National Fisherman

The Rudderpost 

jesJes Hathaway is the editor in chief of National Fisherman magazine and


The 12th annual Mid-Atlantic Waterman of the Year Contest kicked off with a double heat of net mending on Saturday, Jan. 19, 2013, at the Maryland Watermen's Show in Ocean City.

Emcee John Martin, a partner in the family-owned fish wholesaler and retailer Martin Fish Co. of Ocean City, announced that each heat would award $100 to the winner, $50 to the runner up and a Maryland Watermen's Association T-shirt for third place.

Brandon Malek, a rockfish, catfish and white perch fisherman out of Baltimore, was the winner of the first heat and overall net-mending title-holder.

In the second heat, father and son Rob and Sam Joiner, pound net fishermen out of Rock Hall, Md., went head to head. Sam won the heat and took second place.

The baiting round went to Rob Joiner, and second place to Sam Joiner, both in the middle of the table.

Knot tying went to Charles Martin, also a member of the Martin Fish Co. family as well as a fisherman who says he goes on any kind of boat, from longlining to dragging to working the bay. He took the second heat and first place, tying a figure 8, a bowline and a square knot in 10.85 seconds.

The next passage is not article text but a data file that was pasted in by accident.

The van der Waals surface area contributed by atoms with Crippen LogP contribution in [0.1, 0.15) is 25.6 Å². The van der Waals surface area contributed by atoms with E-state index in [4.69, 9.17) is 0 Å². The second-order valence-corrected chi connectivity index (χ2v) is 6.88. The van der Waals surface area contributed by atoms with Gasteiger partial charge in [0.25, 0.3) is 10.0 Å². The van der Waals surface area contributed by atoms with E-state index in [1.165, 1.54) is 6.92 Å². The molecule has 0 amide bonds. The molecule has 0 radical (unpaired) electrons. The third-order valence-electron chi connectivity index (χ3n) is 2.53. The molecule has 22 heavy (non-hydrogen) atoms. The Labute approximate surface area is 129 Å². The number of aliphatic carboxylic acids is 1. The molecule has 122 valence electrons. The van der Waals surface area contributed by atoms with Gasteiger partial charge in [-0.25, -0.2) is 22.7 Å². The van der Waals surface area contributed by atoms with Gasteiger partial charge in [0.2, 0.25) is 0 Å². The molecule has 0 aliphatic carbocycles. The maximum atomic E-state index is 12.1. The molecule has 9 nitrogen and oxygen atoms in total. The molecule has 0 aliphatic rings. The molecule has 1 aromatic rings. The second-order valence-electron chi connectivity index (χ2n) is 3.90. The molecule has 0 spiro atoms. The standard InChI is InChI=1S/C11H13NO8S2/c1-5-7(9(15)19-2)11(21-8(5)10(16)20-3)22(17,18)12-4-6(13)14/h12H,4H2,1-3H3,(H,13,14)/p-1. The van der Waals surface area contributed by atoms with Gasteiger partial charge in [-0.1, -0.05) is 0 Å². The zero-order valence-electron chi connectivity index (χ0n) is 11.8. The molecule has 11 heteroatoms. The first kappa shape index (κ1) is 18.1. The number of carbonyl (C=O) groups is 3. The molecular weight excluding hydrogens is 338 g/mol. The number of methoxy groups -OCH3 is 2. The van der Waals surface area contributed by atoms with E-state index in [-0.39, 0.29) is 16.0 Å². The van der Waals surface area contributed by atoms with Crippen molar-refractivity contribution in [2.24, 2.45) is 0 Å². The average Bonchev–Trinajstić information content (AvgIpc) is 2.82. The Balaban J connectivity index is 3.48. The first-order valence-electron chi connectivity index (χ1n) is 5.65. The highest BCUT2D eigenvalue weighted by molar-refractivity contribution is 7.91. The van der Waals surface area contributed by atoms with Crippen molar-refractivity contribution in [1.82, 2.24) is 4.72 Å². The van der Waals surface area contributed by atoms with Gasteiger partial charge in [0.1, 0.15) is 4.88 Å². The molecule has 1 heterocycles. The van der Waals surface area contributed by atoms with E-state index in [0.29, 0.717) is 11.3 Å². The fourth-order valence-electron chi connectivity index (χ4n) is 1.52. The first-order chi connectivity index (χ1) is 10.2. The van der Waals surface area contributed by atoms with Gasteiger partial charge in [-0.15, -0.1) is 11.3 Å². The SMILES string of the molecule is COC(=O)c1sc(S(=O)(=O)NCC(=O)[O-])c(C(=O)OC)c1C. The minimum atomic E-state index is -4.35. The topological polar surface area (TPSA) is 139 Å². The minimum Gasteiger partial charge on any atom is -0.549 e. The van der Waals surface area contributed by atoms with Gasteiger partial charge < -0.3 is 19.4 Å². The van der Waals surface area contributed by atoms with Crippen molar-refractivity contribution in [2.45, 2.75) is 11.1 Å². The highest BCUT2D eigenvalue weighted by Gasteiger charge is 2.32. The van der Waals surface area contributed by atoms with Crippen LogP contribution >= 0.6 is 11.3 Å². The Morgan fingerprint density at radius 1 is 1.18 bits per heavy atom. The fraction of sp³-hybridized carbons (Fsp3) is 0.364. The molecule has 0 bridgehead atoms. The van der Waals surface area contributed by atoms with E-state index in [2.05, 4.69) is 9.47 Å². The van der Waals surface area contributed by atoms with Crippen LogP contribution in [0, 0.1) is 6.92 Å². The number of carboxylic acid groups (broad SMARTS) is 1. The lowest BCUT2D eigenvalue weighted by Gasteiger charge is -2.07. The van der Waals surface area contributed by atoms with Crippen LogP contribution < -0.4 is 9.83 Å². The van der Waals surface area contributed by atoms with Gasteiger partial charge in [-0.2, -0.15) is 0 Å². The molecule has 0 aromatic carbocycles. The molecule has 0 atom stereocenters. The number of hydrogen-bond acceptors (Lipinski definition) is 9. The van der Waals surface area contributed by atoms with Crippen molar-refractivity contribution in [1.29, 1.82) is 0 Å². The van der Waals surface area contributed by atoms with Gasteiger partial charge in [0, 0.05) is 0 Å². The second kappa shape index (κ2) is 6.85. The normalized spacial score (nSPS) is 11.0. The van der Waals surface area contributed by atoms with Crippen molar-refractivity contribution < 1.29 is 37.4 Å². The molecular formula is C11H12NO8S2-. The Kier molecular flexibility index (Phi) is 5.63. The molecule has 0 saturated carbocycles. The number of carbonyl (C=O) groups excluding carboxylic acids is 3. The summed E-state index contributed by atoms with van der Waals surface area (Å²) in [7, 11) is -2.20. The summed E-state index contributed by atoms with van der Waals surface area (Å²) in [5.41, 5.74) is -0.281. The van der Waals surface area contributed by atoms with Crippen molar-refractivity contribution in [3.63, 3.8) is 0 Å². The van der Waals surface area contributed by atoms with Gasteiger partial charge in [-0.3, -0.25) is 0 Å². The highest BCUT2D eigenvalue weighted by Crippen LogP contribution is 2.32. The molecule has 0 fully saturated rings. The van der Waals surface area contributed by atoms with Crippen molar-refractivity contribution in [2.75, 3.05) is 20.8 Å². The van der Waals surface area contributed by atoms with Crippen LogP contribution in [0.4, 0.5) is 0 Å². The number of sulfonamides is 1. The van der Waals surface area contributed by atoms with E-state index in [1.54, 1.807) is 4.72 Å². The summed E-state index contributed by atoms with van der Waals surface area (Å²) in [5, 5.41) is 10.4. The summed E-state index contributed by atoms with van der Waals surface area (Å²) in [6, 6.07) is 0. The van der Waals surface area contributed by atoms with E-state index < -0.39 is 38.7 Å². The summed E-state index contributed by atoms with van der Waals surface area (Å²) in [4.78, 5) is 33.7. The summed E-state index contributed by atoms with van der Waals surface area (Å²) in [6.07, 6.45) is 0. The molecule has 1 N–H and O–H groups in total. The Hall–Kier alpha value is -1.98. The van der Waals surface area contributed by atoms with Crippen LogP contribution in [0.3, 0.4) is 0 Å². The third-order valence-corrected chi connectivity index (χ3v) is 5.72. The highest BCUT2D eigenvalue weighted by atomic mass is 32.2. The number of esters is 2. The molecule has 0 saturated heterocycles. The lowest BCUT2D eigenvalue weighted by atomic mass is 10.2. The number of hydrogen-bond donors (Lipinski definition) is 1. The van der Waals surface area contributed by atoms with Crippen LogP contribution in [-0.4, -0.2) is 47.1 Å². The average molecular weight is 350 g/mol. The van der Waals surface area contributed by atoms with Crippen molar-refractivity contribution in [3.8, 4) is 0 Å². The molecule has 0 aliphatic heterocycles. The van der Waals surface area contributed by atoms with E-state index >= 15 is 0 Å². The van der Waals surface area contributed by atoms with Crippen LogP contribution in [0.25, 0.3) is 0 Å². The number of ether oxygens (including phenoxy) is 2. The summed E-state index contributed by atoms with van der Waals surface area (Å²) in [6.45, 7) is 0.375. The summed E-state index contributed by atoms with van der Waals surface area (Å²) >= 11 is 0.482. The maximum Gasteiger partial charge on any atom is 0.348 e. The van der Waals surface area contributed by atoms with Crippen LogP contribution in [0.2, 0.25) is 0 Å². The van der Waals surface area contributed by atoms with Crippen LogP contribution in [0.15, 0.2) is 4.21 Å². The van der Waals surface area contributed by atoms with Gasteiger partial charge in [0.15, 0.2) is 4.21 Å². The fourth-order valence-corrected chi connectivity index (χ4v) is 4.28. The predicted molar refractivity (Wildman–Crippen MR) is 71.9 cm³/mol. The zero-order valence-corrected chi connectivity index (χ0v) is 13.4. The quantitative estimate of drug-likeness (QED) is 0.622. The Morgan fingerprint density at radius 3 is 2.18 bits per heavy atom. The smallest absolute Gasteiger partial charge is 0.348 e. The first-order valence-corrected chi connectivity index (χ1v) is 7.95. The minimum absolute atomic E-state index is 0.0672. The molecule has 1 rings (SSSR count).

Brandon Malek took the $50 prize and won the first heat in 11.22 seconds.

Splicing went to Rob Joiner, with Brandon Malek in second.

This heat of the competition was not without some controversy as the judges hovered over a splicing technique and wound up disqualifying what would have been second place.

Malek also won the rope throwing (tossing a line around a piling) and survival suit heats. He got his face flap closed at the 31-second mark.

In the end Brandon Malek won the title of Waterman of the Year, knocking Rob Joiner to second place for the first time in many years. And Sam Joiner took third.

The event was sponsored by Vane Brothers and Martin Fish Co.

Inside the Industry

NMFS recently released a draft action plan for fish discard and release mortality science, creating a list of actions that they hope can better inform fisheries.

We know that fishermen have to deal with bycatch by discarding or releasing unwanted catch overboard, but there is a data gap regarding how those fish survive.


A new study has identified a set of features common to all ocean ecosystems that provide a visual diagnosis of the health of the underwater environment coastal communities rely on.

Together, the features detail cumulative effects of threats -- such as overfishing, pollution, and invasive species,  allowing responders to act faster to increase ocean resiliency and sustainability.

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